Dynamic Triaxial Test Stand
In the past, classical soil mechanics have been mainly based on static loads on constructions.
In reality, however, we often deal with temporally variable load effects. In onshore civil engineering these are primarily wind pressure and live load.
In the construction of structures constructed offshore, in addition to wind gusts, there are also loads from swell, ocean currents and tides to be taken into account. Likewise, an earthquake can also exercise dynamic loads on the ground and also stress constructions beyond their normal-statically determined limit.
It becomes clear that only in the rarest cases the influences on the soils can be assumed to be static. Rather, stresses must be reckoned with that have an impact on constructions with frequencies of 0.05 Hz (eg, swell) up to 20 Hz (eg earthquakes) and with partly large load amplitudes.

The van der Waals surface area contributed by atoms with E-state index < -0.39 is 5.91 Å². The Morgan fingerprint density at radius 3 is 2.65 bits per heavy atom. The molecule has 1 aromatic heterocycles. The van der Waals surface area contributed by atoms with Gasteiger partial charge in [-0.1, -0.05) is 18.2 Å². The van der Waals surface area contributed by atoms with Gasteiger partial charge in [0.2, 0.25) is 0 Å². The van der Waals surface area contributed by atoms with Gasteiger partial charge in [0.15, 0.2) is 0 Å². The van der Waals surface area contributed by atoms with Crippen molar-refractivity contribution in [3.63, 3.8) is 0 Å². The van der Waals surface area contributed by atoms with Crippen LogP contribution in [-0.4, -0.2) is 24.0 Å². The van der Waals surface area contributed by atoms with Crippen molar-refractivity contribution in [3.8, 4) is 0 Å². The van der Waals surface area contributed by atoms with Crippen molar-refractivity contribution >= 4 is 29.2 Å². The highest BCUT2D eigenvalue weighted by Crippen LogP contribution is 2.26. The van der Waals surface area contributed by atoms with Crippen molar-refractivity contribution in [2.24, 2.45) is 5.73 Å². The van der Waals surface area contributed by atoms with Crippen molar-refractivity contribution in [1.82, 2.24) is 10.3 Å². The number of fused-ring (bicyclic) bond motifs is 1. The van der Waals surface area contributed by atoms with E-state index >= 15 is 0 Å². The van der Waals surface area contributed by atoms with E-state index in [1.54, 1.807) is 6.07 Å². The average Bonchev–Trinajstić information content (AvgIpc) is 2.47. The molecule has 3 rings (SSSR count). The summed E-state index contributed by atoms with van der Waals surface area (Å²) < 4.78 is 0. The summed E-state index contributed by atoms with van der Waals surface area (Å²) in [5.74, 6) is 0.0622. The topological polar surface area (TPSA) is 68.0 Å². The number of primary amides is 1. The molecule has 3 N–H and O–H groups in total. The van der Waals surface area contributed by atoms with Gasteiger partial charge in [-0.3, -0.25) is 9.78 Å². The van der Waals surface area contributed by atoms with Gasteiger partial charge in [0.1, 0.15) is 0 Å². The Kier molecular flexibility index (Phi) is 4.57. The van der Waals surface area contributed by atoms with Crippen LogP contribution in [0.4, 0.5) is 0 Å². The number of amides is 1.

This circumstance illustrates the necessity of examining soils with respect to their geotechnical assessment properties under cyclic and dynamic stress conditions. For this purpose, a triaxial test stand was developed and constructed that can simulate dynamic and cyclic load cycles from 0 - 50 Hz under a push (i.e. loading) force of up to 20 kN.
The most important components
- Hydraulic cylinder and –hydraulic aggregate
- Real-time control
- Side pressure device
- Flow-through device with 'back pressure'
- Pore pressure measurement
- Maximum force of the hydraulic cylinder: 20 kN
- Dynamic load cycles 0-50 Hz
- Axial piston pump with a capacity of 15 l/min
- Maximum pressure of the hydraulic aggregate: 280 bar
- Maximum movement range of the hydraulic cylinder: 250mm
Typical uses of the Triaxial Test Stand
- Cyclic loading of soils, for example by founding an offshore wind energy plant
- Dynamic loading of soils by e.g. Traffic loads (railway embankment) or industrial facilities (machine foundation)
- 'Liquefaction' of granular soils e.g. due to earthquake loads
Property: MARUM / University of Bremen, AG Marine Engineering Geology and AG Marine Geotechnics